Recess looming, lawmakers appear stuck on Obama’s immigration funding request

BY Rachel Wellford  July 22, 2014 at 4:38 PM EST
A U.S. Customs and Border Protection placement center in Nogales, Arizona.  Photo by Ross D. Franklin-Pool/Getty Images

A U.S. Customs and Border Protection placement center in Nogales, Arizona. Photo by Ross D. Franklin-Pool/Getty Images

The president’s $3.7 billion border request appears stuck in Congress, with just nine days before August recess. And the Congressional leadership’s confidence that something will get done before that deadline is dwindling.

Senate Majority Leader Harry Reid expressed doubt that anything would move forward before the recess during a speech Monday afternoon. Reid criticized the Republican response and later tweeted:

Speaker John Boehner told reporters last Thursday he is doubtful Congress will be able to fulfill President Barack Obama’s funding request before the summer break. “I would certainly hope so, but I don’t have as much optimism as I would like to have.” Boehner added, “There’s just been some comments made by our colleagues across the aisle that are going to make this much more difficult to deal with.”

The sticking point still appears to be the 2008 child-trafficking law that requires immigrant children go through the U.S. immigration courts. Republicans want to significantly alter the law. But for many Democrats, that is a nonstarter. Without Democratic votes in the House, passing something that gives the president more money — even if the 2008 law is amended — would be tough sledding for House Speaker John Boehner.

Meanwhile in Texas, Republican Gov. Rick Perry, a possible 2016 contender, plans to send 1,000 Texas National Guard members to the border — despite the children mostly turning themselves in to authorities. “There can be no national security without border security,” said Perry boasted at a news conference Monday afternoon, “and Texans have paid too high a price for the federal government’s failure to secure our border.”

The White House, for its part, tried Monday to change the narrative of the border being overrun with unaccompanied minors, noting in a readout of a meeting with the president’s Homeland Security Council that “preliminary data show that average daily apprehensions of unaccompanied children by the Customs and Border Patrol have dropped by about half from June to July.”

White House Press Secretary Josh Earnest earlier Monday told reporters that Border Patrol apprehended an average of 355 unaccompanied children each day across the month of June in the Rio Grande Valley. In the first two weeks of July, the number was down to an average of 150.

But Earnest was on the defensive regarding the administration’s handling of the crisis. A Washington Post article charged the administration had been warned of the impending crisis for a year.

Earnest dismissed the reporting as “based entirely on anonymous sourcing” and defended the administration’s handling: “There were a number of steps that were taken by this administration in the months before, or at least in the weeks before, this became the media sensation.”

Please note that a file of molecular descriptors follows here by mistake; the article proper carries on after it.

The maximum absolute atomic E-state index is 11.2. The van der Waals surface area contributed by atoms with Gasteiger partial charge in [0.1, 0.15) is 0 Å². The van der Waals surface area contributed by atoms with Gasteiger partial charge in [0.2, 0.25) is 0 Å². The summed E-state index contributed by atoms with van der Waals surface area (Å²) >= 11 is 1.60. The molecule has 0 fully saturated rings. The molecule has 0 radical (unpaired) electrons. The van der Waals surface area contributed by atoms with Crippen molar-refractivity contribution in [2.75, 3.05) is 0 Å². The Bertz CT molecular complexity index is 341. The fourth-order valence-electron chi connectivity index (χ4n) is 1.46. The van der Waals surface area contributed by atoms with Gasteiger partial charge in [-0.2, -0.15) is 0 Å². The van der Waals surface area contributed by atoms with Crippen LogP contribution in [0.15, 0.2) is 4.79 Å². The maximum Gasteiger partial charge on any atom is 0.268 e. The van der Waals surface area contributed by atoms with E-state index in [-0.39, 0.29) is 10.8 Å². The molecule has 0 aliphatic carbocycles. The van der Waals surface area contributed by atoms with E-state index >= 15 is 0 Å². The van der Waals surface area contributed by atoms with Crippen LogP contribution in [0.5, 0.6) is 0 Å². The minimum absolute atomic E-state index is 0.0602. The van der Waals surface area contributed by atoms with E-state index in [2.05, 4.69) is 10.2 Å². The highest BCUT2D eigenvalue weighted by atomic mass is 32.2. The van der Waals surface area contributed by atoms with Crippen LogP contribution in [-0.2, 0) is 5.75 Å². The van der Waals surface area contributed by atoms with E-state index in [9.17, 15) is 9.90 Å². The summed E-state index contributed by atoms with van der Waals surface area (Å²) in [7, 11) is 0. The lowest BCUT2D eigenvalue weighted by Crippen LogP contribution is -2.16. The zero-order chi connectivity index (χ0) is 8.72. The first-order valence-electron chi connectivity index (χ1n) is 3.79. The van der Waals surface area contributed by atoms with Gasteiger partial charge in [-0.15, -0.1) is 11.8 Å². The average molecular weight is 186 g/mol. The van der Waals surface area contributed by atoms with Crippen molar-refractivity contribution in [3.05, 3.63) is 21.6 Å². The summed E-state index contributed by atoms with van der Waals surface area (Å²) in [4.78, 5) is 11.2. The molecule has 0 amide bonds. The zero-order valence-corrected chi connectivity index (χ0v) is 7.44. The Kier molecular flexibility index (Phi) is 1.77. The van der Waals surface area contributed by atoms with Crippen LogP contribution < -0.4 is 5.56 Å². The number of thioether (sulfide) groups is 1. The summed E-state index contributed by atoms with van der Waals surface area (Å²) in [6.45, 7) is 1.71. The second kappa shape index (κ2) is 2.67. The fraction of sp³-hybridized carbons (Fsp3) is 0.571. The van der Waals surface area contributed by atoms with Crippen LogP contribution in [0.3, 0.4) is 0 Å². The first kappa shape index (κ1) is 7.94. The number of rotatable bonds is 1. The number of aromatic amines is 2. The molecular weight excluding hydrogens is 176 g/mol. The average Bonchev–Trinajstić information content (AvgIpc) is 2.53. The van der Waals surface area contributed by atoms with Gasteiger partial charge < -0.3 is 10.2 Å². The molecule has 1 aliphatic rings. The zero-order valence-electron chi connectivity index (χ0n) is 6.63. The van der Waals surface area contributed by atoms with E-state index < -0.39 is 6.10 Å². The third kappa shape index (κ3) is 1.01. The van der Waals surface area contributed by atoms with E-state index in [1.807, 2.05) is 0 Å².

President Obama will meet Friday with leaders from El Salvador, Guatemala and Honduras, the countries from which most of the children are arriving in the U.S.

In the 14 days following President Obama’s request of $3.7 billion from Congress to deal with the mass influx of migrants, many lawmakers and political pundits have offered up their two cents on immigration.

Last week alone, we saw bipartisan legislation introduced by Sen. John Cornyn, R-Texas, and Rep. Henry Cuellar, D-Texas, to expedite the removal of children who cross the border; a proposal from Republican Arizona Senators John McCain and Jeff Flake that would aid the deportation of migrant children by employing more immigration judges; and two separate proposals from Rep. John Carter, R-Texas, and Robert Goodlatte, R-Va., that lean further right than some of their Republican colleagues would like. Sen. David Vitter jointly introduced legislation with his fellow Louisiana Republican Rep. Bill Cassidy late Friday that, among other stipulations, requires mandatory detention of all unaccompanied minors upon apprehension by border agents and extends the bar for re-entering the country for all illegal immigrants to 10 years.

There are even more proposals to come. Members of the House and Senate have offered their input during floor speeches, town hall meetings and media interviews. A House GOP working group led by Texas Rep. Kay Granger is set to submit its proposals to House leadership soon. A major change included in the group’s guidelines is the dismantling of the “catch and release” system for unaccompanied minors.

Sen. Ted Cruz, R-Texas, wants to go a step further by completely ending the Deferred Action for Childhood Arrivals program, or DACA, which he says will send the people of Central America a message: “making clear that we won’t give amnesty to those who are here illegally.”

Amidst the flurry of legislative proposals and cable news hits, one fact remains: it is unlikely that anything will happen before lawmakers leave for the summer recess. The majority of Democrats continue to support Mr. Obama’s funding request and want to keep the 2008 law that gives child immigrants additional protection intact. But with the House only meeting for seven more days before the recess, the outlook for action looks grim.